Robert Trifts wrote:

> If you want to assess the Raven as a power - look to his potential and his
> drive. His ability to inspire loyalty in those who follow his banner. His
> ability to be NOBLE - or at least to have others see that quality in him -
> even though they know what he is.

> You must learn to look past the simple "level=power". That is just not an
> accurate reflection of the designer's vision for the Birthright setting,
> IMO.
> And to be perfectly honest - in doing so you have to step back from a *VERY*
> AD&Dish approach to an FRPG. The level of a being does not necessarily
> equal the threat it poses.

Hmm, I regret choosing the generic term "power" in my post on the Raven.
Power encompasses many things, some of which Robert touches upon in his
post. At least 3 types of power, plus a hybrid, come to mind.

Incidentally, I already snipped off the first part of Robert's post. His
(and Mr. Cooper's, IIRC) view of the Raven may be more true to the Blood
Enemies description than mine. They see him as a warlord first and a
wizard second. I always assumed the Lost were wizards first and whatever
else second. IMC the Raven's true calling was as a wizard, and he became a
warlord after Azrai left the scene because he desired to grab additional
domain power. Kind of the opposite of the Gorgon, who is a warlord first
and a wizard second. The following has little to do with those perceptual
differences, however.

Types of Power:
1- Power of intellect and leadership: The ability of an individual to lead
individuals and come up with plans that allow those he leads to achieve the
chosen goals. To some extent the AD&D game "quantifies" this in terms of
the Intelligence, Wisdom, and Charisma ability scores. That's not to say
these stats should be the ultimate determining factor in which characters
are crafty and which are mindless destructors. I think most would agree
that the Raven (Int 22, Wis 22, Cha 17) is as mighty as they come in this
respect. These attributes are of paramount importance in a BR "regents"
campaign, and a good DM will play NPCs differently depending on how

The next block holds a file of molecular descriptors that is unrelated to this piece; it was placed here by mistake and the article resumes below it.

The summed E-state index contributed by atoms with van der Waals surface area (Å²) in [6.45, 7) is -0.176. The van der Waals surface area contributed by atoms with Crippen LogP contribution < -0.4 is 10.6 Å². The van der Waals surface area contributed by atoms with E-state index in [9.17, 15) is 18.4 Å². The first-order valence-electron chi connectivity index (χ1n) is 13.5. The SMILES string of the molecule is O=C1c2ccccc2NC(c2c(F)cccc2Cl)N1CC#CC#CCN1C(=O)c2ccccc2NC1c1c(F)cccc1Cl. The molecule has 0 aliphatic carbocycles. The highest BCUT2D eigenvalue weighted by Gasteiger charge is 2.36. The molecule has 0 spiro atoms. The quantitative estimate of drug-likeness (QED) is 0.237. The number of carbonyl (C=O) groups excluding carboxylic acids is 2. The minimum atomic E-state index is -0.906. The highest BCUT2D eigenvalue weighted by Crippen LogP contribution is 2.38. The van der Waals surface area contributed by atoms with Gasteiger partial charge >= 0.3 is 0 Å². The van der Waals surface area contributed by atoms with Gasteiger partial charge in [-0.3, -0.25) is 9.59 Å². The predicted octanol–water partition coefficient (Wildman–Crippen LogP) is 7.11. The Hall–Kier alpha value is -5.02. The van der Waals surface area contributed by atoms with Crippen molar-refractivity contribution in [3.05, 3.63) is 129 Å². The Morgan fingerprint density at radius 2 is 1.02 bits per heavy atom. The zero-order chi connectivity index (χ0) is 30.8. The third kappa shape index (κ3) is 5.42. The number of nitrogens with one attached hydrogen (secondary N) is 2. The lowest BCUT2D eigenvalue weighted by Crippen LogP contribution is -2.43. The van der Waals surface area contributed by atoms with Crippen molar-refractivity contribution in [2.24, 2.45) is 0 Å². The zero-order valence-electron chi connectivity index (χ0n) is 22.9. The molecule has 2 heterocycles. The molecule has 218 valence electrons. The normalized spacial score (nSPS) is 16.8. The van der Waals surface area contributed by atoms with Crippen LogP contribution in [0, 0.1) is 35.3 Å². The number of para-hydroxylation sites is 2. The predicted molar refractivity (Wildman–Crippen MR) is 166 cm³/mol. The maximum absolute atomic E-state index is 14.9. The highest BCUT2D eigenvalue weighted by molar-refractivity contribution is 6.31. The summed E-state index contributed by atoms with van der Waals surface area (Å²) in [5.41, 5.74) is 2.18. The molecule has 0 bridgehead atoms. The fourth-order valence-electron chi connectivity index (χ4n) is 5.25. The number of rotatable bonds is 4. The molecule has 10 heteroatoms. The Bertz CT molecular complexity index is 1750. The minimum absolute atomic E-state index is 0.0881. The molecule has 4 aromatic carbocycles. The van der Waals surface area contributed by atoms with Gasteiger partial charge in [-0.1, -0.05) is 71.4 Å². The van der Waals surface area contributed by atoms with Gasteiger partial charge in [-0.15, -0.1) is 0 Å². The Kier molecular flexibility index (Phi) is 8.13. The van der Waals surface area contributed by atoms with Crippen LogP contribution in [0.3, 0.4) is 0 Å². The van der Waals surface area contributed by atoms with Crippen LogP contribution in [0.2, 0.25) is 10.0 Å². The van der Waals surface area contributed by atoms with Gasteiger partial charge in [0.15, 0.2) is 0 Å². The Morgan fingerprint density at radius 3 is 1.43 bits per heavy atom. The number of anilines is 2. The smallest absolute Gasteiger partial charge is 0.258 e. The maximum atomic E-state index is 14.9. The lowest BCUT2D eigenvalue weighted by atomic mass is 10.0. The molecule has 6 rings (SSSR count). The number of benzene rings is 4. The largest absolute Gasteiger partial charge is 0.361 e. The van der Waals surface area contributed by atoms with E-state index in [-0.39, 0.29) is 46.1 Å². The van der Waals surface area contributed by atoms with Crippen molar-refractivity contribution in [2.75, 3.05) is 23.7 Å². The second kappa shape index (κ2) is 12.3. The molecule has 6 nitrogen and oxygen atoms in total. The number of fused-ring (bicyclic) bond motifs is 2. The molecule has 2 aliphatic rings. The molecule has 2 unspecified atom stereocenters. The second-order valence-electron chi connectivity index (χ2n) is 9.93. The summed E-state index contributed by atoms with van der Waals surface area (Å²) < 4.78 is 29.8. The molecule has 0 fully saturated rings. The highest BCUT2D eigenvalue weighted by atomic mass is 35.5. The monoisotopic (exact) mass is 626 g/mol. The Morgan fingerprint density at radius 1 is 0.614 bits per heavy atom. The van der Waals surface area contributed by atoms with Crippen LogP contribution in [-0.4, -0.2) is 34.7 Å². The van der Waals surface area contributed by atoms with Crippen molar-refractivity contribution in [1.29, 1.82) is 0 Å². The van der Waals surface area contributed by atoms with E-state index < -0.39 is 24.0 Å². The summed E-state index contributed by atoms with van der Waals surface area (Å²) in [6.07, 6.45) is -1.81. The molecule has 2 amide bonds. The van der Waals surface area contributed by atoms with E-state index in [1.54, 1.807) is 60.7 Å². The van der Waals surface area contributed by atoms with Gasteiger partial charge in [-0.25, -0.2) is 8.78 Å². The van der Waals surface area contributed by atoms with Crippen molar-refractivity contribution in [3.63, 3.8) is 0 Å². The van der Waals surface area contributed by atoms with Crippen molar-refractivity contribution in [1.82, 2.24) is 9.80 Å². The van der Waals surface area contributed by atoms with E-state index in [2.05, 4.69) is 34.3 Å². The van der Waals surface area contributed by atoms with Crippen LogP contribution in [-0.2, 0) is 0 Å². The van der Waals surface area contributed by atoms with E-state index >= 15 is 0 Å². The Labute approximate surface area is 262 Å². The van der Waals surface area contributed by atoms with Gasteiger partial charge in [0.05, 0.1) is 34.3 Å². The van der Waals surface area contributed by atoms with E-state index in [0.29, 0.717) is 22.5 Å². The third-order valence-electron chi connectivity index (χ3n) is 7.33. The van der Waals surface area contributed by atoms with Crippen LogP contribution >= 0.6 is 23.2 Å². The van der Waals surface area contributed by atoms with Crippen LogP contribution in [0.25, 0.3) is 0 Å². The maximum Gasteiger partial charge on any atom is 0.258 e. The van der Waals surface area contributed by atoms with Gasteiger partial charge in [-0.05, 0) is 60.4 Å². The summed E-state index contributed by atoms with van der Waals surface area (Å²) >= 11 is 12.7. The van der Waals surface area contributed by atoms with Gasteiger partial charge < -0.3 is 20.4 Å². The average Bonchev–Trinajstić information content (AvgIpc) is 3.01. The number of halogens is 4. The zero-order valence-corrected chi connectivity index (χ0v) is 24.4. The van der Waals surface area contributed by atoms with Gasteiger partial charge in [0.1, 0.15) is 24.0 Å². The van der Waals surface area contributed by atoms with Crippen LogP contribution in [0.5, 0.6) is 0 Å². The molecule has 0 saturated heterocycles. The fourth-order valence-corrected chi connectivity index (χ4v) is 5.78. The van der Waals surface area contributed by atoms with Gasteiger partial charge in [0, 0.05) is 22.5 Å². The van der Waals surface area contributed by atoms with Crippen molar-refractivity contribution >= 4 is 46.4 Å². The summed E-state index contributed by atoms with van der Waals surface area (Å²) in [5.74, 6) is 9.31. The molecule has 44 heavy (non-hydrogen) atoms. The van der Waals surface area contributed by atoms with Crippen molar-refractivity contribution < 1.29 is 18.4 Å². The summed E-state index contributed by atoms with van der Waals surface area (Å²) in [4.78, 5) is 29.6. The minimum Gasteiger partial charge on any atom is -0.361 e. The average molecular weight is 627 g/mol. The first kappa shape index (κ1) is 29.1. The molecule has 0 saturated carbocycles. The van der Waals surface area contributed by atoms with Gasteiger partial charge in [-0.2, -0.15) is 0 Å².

"powerful" their leadership skills and intellect are.

2- Domain power: This is both a measure of how powerful a regent's domain
is, and also a measure of the extent he can harness the domain's
potential. The blood score is of paramount importance, of course. A
regent of Avanil with a blood score of 5 misses out on much of his domain's
potential. However, the sheer magnitude of the domain's power will make
Avanil's prince a force to be reckoned with, regardless of the number of
RPs he holds. All neighboring domains are going to fear and/or respect the
regent of Avanil to some degree. A 1st level warrior regent of Avanil or
thief regent of Endier is much more powerful, from a domain standpoint that
a 21st level warrior or thief with a very small domain. The same is true
of priests and wizards, although to a lesser degree (more on that in a

3- Character power: BR is not entirely designed to be a game of rulership.
Character actions are every bit as large a part of the game, and here the
level of a character comes into play. Our 1st level Prince of Avanil may
be quite powerful from a domain standpoint, but that doesn't mean much if
he meets a 10th level fighter in a dark alley. This "character power"
difference is perhaps even more pronounced with spellcasters, since the
very spells they have access to change drastically as character levels

4- Character power and domain power intermingle with regard to
spellcasters: With regard to "land" and guild regents, character level is
relatively unimportant. In fact, I've always thought most landed regents
should be very low level. What duke would want his son or daughter
spending years slogging through monster lairs when they should be learning
how to run a kingdom?
However, character level is very much intermingled with the domain power
priests have, and it is absolutely critical for a wizard regent. Most
wizards don't generate GBs from taxation, they can't raise armies, and they
are limited with regard to some of the other mundane "domain power"
actions. They basically are spellcasters, plain and simple. Wizard (and
to a lesser extent priest) regents gain access to more powerful realm
spells as they advance in level, and they can cast realm spells to much
greater effect with more "character power". Take the Summoning spell as an
example. A 3rd level wizard could Summon 1 unit of goblin skirmishers with
this spell. His 15th level rival, on the other hand, could summon 5 units
of ogres. 1 unit of goblin skirmishers is basically nothing, while 5 units
of ogres would turn the tide in most BR wars. A low to mid-level wizard is
a nuisance in domain-level conflict, while a high level wizard can
single-handedly hold off an entire realm. Look at el-Sirad in the Khinasi
lands for proof.

I guess I'm saying that I certainly agree character level is not the only
measure of "power" in BR, but I'm also saying that it's extremely important
for wizards (and, to a lesser extent, priests). Of course, that doesn't
answer the question of whether the Raven is a warrior with wizard powers or
a wizard with warrior powers. The BE book favors Robert's view, so he's
probably right in an "official" sense, although I like Mr. Nutting's
version better for my own campaign.

> ROLEPLAY the Raven and all the BEs differently. You'll have a better
> campaign for it.

This, of course, is very important to the feel of a BR "regents" campaign.
The BE book presents all the major awnsheghlien in enough detail that you
truly get a feel for their differences, and this can help make for a much
richer campaign.